Since 2002, Martial Canterel (AKA Sean McBride) has been making splashes after diving head-first into new wave with NYC pals. "There was a real internalization of wave music as a kind of untapped periphery. For us, it narrated a history of ideas that remained interred, and because of that, there was something very private for us. Culture was set against a backdrop of easy money and a music that was unaware of a historical arc," he says of trends in electronica. "Now, fast-forward 10 years and I see there is a similar operation taking hold in wave music. It has become reified and codified. It lacks a perceived past towards a future. It expresses a one-dimensional style that does not challenge itself towards any kind of overcoming."
And there we have Canterel's mission statement---turn waves into tsunamis. On Navigations, Canterel pushes electronic sounds to new, post-wave places. He begins his eastern tour in Halifax with Organ Magic and Guilt.
From Brooklyn, McBridge performed as Moravagine until his more nuanced attention to new wave as Canterel. On Weird Records, he is influenced by and influences European sound.
"Europe has been a urheimat [homeland] for this music," he says, "I have often said that America holds very dear to its heart the guitar, and in the heart of Germany is the synthesizer. That community seems to have always been there, as an interest that survived the late '80s and continues to this day. I was genuinely shocked at how many people took this music seriously."
The music in particular is minimalist and Cold Wave in its approach to both production and composition, created with simple electronics and released on cheap technology like tapes. But Canterel pushes past even these conventions, incorporating obscurities while playing live.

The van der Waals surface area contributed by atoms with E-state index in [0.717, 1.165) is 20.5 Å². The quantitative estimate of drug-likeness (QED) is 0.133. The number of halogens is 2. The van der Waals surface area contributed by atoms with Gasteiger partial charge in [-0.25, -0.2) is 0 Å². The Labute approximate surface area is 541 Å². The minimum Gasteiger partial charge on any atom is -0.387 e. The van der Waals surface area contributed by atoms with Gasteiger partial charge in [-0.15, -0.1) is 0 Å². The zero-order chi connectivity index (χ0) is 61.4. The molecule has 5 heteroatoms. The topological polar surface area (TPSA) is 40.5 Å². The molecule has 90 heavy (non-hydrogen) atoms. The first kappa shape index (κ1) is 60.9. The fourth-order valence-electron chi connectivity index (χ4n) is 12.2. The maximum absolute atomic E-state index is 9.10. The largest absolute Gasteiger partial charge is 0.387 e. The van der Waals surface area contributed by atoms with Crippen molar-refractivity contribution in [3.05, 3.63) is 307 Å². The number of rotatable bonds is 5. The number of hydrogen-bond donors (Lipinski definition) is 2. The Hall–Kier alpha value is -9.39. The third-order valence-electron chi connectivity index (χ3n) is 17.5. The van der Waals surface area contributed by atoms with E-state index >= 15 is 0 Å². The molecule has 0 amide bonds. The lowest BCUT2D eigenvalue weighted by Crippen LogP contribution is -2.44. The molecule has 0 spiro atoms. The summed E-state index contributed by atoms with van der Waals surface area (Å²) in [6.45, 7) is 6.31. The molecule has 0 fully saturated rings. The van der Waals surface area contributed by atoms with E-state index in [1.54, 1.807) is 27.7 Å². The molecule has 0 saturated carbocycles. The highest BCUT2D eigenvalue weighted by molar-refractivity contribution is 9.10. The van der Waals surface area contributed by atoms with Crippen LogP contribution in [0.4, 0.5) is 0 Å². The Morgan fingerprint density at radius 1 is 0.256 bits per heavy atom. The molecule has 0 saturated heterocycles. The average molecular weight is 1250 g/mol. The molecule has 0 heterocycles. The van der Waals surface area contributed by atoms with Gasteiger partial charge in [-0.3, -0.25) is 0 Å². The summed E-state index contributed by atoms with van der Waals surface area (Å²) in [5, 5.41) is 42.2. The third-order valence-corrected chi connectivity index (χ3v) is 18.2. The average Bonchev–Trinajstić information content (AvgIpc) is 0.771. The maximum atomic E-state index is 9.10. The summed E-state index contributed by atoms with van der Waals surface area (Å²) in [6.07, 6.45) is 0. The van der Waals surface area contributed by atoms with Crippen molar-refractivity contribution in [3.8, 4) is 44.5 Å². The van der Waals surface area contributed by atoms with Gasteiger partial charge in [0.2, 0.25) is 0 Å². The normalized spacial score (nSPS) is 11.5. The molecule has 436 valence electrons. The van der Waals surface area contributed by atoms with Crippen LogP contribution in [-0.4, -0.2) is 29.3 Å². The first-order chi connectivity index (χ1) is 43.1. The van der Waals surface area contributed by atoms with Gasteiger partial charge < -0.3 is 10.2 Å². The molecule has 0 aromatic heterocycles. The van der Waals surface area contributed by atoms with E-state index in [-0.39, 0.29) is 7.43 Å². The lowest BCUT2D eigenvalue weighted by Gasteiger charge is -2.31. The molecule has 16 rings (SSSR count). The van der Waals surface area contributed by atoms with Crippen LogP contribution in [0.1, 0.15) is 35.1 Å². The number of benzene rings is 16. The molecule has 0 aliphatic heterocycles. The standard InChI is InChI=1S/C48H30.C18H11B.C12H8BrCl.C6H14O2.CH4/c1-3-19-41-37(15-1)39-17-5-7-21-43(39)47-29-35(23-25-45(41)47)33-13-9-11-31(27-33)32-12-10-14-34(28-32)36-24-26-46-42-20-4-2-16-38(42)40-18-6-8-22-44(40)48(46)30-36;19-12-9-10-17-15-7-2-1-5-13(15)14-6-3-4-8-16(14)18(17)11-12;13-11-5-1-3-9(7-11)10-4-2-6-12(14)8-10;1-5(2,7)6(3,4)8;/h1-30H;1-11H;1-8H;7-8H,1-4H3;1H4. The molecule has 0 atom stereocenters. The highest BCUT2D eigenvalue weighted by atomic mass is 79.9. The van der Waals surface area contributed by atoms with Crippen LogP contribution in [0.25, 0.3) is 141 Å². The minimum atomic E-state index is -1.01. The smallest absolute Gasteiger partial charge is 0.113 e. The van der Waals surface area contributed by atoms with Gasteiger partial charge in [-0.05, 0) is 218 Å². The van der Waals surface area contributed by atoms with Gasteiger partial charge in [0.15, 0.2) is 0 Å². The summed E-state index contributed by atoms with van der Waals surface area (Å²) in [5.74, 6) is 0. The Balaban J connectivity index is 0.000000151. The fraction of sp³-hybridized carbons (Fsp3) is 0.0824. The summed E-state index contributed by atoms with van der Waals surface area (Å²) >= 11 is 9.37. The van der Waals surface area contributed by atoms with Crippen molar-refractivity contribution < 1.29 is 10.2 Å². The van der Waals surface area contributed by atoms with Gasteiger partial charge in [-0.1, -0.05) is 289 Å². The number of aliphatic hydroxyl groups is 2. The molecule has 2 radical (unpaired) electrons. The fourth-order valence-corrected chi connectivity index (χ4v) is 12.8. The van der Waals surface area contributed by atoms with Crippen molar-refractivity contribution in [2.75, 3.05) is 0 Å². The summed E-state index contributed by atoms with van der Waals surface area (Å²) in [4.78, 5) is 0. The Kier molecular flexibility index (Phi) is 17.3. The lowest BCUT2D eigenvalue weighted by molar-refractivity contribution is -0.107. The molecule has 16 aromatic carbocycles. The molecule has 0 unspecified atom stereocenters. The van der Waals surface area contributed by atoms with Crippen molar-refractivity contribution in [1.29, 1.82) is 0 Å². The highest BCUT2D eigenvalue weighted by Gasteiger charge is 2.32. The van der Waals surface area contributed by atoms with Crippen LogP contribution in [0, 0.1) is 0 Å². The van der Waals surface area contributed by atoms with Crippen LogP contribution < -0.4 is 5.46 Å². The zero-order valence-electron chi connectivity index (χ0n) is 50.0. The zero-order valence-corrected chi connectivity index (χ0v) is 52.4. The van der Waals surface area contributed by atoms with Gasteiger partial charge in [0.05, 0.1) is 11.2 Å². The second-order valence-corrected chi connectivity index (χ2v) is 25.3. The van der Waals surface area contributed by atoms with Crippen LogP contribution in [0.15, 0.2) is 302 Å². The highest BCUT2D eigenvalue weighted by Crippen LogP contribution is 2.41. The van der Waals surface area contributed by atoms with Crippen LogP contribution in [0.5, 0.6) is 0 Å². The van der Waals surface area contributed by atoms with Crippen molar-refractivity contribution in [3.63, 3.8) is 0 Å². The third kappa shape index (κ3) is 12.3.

"I'm using a small modular system and several Roland SH-101s as controller keyboards. It's important that every element of the music is being generated live and in real time," he says. "Analogue is akin to driving a Ferrari--- digital is the video-game version."
Over heavy but condensed sound, Canterel voices cold, distant poetry to create an industrial energy that propels everything forward like tidal power. A side project to his duo, Xeno and Oaklander, Canterel's music invites movement like a hot night in Berlin. Joining this minimalist performance is Halifax's like-minded Guilt (Craig Leonard and Matt Grimson). "Guilt played its first show a year and a half ago in the Khyber Turret Room. Its second show was at OBEY Convention in 2012. This will be our third time playing live," says Leonard.
With only a sampler and a microphone, Grimson speaks poetic confessions with Leonard's industrial machinations. Leonard describes Guilt as a "Pasttime by moonshine to make mindnight mushrooms and green sour ringlets whereof the ewe not bites." He and Grimson hope to present "sins, in quotation marks." He adds that poetry and music intersect tensely.
Similarly, Organ Magic creates tension using a harsh musical climate and large-scale visual arts. Over two years into the project with Jesse Mitchell, Magnus von Tiesenhausen says Organ Magic's setup is wild. Like an electro-ghost seance, they hunch over "a lot of super-cheap drum machines and effects pedals that we've modified or built ourselves," he says, "It works erratically." Currently mastering a new release and trying to make his own lasers, von Tiesenhausen and Mitchell have four words to describe Organ Magic: "Glowing snake eye dice."
Both Organ Magic and Guilt are honoured to be associated with the OBEY Convention and Electric Voice Records, and Canterel's Halifax debut should mark the start of staying wavy.
Martial Canterel w/Guilt, Organ Magic
Thursday, August 22 at 10pm, $10
The Bus Stop Theatre, 2203 Gottingen Street
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